Saturday, 21 November 2020

Spotlight on Fairmount Drive

Fairmount Drive

We have seen from a previous blogpost that Fairmount Drive was one of a number of roads developed by the partnership of Arthur Edward Shepherd and Walter Mounteney, which included Holywell Drive, Highfields Drive, Benscliffe Drive and Shepherds Close. These streets and houses were created around the late-1920s-early-1930s, and by 1933, Arthur Edward Shepherd was living at Highcroft (1), no.1 Holywell Drive, a detached house at the summit of Fairmount Drive, practically opposite the home of Bernard Nixon Wale, who you may remember lived at no.40 Fairmount Drive.

Highcroft, No.1 Holywell Drive, the home of Arthur Edward Shepherd


Walter, the lime and coal merchant, who was the brother of Hilda Pick Mounteney, the second wife of Bernard Nixon Wale, and Arthur, the painter and decorator, had joined forces after the First World War, and in 1926, when Arthur bought shares in the building company of Corah, following the death of Edgar Corah, Arthur’s three sons joined their father’s business. Their early work saw the development of Park Road and Parklands Drive, followed by the demolishing of some Market Street properties. The creation of roads around Fairmount Drive were as a result of the selling off of some lands associated with the Burleigh Estate, some of which Arthur had bought and sold, and re-bought.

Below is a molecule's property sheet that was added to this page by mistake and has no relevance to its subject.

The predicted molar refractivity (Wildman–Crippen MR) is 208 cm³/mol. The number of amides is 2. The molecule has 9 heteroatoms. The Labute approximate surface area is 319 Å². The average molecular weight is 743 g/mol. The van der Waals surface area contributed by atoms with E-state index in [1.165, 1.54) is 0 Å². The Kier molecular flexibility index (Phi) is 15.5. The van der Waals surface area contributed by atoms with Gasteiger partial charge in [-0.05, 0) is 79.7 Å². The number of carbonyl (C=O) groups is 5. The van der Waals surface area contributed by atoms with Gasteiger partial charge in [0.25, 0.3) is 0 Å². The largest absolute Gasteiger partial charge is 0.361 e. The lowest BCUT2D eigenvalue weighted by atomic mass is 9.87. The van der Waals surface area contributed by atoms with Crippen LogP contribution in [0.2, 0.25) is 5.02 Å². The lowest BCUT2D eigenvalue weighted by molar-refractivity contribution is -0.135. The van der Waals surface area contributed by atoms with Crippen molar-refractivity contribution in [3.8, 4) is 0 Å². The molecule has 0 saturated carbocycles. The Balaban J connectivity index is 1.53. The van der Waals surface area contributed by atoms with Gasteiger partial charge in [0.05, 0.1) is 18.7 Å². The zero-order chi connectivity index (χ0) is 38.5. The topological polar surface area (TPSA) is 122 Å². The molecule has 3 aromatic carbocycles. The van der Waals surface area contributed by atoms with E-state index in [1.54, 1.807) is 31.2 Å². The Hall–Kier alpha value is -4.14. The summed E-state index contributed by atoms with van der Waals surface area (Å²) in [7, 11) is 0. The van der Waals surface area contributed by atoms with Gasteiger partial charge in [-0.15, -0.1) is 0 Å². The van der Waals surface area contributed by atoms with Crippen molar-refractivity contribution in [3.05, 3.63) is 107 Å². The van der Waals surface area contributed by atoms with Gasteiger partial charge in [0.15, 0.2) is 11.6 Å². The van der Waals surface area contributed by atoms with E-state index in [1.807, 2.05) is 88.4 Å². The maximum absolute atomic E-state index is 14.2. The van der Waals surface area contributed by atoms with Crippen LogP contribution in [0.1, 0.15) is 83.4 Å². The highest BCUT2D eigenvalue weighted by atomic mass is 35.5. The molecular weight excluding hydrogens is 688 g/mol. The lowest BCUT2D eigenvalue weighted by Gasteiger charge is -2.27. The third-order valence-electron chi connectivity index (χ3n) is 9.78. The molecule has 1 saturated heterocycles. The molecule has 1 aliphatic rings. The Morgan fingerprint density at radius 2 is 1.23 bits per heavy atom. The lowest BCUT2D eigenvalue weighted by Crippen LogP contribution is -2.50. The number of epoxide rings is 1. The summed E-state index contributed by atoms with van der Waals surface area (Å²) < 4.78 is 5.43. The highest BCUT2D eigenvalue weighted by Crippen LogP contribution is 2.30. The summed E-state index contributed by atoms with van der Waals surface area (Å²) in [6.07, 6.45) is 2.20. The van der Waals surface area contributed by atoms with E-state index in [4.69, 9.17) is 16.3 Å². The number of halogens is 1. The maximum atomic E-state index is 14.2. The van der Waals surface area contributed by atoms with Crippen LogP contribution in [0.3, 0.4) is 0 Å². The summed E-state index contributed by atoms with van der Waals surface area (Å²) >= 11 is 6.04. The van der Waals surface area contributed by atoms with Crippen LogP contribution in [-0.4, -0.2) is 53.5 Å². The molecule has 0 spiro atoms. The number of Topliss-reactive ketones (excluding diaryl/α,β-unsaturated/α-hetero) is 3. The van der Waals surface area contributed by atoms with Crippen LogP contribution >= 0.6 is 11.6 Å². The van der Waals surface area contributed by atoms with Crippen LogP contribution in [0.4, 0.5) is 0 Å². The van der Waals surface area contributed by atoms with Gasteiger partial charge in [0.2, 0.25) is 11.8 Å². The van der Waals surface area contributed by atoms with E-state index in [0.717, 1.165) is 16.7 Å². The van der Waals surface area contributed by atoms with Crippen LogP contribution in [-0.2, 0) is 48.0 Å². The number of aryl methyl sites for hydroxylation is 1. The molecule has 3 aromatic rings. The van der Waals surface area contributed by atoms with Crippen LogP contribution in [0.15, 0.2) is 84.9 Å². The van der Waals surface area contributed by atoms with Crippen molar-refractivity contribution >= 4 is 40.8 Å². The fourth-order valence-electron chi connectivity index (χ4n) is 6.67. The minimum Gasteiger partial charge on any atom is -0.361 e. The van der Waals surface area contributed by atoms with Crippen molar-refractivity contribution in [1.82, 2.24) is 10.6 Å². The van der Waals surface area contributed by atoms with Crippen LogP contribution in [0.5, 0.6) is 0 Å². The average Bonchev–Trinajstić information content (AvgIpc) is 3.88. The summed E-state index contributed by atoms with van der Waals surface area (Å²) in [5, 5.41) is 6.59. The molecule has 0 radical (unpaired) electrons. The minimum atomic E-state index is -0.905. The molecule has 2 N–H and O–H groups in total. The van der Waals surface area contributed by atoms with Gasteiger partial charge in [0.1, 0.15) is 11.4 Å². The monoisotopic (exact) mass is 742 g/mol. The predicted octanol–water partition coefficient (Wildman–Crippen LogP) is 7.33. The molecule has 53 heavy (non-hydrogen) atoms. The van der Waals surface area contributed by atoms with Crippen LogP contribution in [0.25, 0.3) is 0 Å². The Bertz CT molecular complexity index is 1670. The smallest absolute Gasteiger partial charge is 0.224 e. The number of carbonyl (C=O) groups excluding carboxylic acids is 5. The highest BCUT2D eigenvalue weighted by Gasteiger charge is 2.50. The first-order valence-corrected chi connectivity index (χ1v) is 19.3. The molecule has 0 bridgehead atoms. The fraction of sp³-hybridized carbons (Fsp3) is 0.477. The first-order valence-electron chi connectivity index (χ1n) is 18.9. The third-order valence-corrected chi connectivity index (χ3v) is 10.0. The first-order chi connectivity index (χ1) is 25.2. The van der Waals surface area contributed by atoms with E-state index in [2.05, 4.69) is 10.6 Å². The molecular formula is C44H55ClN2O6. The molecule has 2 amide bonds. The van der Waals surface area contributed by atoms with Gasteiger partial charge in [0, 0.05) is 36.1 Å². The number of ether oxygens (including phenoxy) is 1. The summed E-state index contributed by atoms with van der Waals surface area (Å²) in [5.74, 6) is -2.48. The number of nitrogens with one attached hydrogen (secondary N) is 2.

Many of the houses in the surrounding streets are easily recognisable as what we know today as typical semi-detached and detached 1930s houses. At the time they were built, Art Deco was really catching on as a type of art and architecture, so it is not surprising that there is a short row of striking Art Deco houses on the beginning of Shepherds Close.

Art Deco houses at the beginning of Shepherds Close


Fairmount Drive comprises mostly semi-detached houses on one side, and more extensive and substantial detached houses on the other. However, today, like many other streets, wherever a space has been found between houses, infill has taken place, so there are some unexpected, newer properties nestled between the original houses. Perhaps because of its position on the former Burleigh Estate, Fairmount Drive is lined with trees, and perhaps because of its straight ascent to the place where Burleigh Hall once stood, and towards the Iron Age Hill Fort, this is why the street is so called. Or perhaps, it is simply named after the house in which Arthur Edward Shepherd’s brother, Albert Marshall Shepherd, was living from around 1927 – ‘Fairmount’ on Westfield Drive?

Fairmount on Westfield Drive, home of Albert Marshall Shepherd

So, what news of Fairmount Drive over the years??